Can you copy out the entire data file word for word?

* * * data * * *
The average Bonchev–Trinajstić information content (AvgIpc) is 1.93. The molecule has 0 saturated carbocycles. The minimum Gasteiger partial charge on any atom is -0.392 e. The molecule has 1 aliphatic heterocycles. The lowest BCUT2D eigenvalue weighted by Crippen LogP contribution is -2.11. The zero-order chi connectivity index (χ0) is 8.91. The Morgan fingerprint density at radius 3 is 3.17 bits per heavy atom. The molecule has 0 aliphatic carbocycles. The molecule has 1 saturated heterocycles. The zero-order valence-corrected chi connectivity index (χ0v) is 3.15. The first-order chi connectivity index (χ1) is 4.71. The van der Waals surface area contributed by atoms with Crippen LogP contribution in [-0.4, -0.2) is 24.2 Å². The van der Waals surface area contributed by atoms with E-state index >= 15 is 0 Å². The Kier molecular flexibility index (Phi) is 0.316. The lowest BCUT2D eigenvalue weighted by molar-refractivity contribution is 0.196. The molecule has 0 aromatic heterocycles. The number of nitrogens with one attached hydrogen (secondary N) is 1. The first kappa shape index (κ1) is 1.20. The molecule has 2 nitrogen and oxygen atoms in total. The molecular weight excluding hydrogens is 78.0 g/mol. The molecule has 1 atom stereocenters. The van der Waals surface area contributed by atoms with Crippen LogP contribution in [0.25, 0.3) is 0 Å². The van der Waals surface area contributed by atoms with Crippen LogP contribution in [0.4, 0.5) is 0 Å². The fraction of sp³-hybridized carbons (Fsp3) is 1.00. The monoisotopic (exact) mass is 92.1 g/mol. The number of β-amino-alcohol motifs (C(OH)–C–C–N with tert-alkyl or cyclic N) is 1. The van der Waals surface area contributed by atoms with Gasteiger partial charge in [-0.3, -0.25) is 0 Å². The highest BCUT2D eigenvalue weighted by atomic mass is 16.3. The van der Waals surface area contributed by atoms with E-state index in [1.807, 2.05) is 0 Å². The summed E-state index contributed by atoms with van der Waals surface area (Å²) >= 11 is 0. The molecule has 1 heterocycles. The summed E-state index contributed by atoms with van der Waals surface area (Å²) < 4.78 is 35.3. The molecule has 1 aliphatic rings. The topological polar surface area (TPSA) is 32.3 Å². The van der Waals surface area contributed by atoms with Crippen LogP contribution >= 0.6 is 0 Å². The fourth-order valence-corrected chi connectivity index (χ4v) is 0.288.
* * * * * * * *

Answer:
The average Bonchev–Trinajstić information content (AvgIpc) is 1.93. The molecule has 0 saturated carbocycles. The minimum Gasteiger partial charge on any atom is -0.392 e. The molecule has 1 aliphatic heterocycles. The lowest BCUT2D eigenvalue weighted by Crippen LogP contribution is -2.11. The zero-order chi connectivity index (χ0) is 8.91. The Morgan fingerprint density at radius 3 is 3.17 bits per heavy atom. The molecule has 0 aliphatic carbocycles. The molecule has 1 saturated heterocycles. The zero-order valence-corrected chi connectivity index (χ0v) is 3.15. The first-order chi connectivity index (χ1) is 4.71. The van der Waals surface area contributed by atoms with Crippen LogP contribution in [-0.4, -0.2) is 24.2 Å². The van der Waals surface area contributed by atoms with E-state index >= 15 is 0 Å². The Kier molecular flexibility index (Phi) is 0.316. The lowest BCUT2D eigenvalue weighted by molar-refractivity contribution is 0.196. The molecule has 0 aromatic heterocycles. The number of nitrogens with one attached hydrogen (secondary N) is 1. The first kappa shape index (κ1) is 1.20. The molecule has 2 nitrogen and oxygen atoms in total. The molecular weight excluding hydrogens is 78.0 g/mol. The molecule has 1 atom stereocenters. The van der Waals surface area contributed by atoms with Crippen LogP contribution in [0.25, 0.3) is 0 Å². The van der Waals surface area contributed by atoms with Crippen LogP contribution in [0.4, 0.5) is 0 Å². The fraction of sp³-hybridized carbons (Fsp3) is 1.00. The monoisotopic (exact) mass is 92.1 g/mol. The number of β-amino-alcohol motifs (C(OH)–C–C–N with tert-alkyl or cyclic N) is 1. The van der Waals surface area contributed by atoms with Gasteiger partial charge in [-0.3, -0.25) is 0 Å². The highest BCUT2D eigenvalue weighted by atomic mass is 16.3. The van der Waals surface area contributed by atoms with E-state index in [1.807, 2.05) is 0 Å². The summed E-state index contributed by atoms with van der Waals surface area (Å²) >= 11 is 0. The molecule has 1 heterocycles. The summed E-state index contributed by atoms with van der Waals surface area (Å²) < 4.78 is 35.3. The molecule has 1 aliphatic rings. The topological polar surface area (TPSA) is 32.3 Å². The van der Waals surface area contributed by atoms with Crippen LogP contribution >= 0.6 is 0 Å². The fourth-order valence-corrected chi connectivity index (χ4v) is 0.288.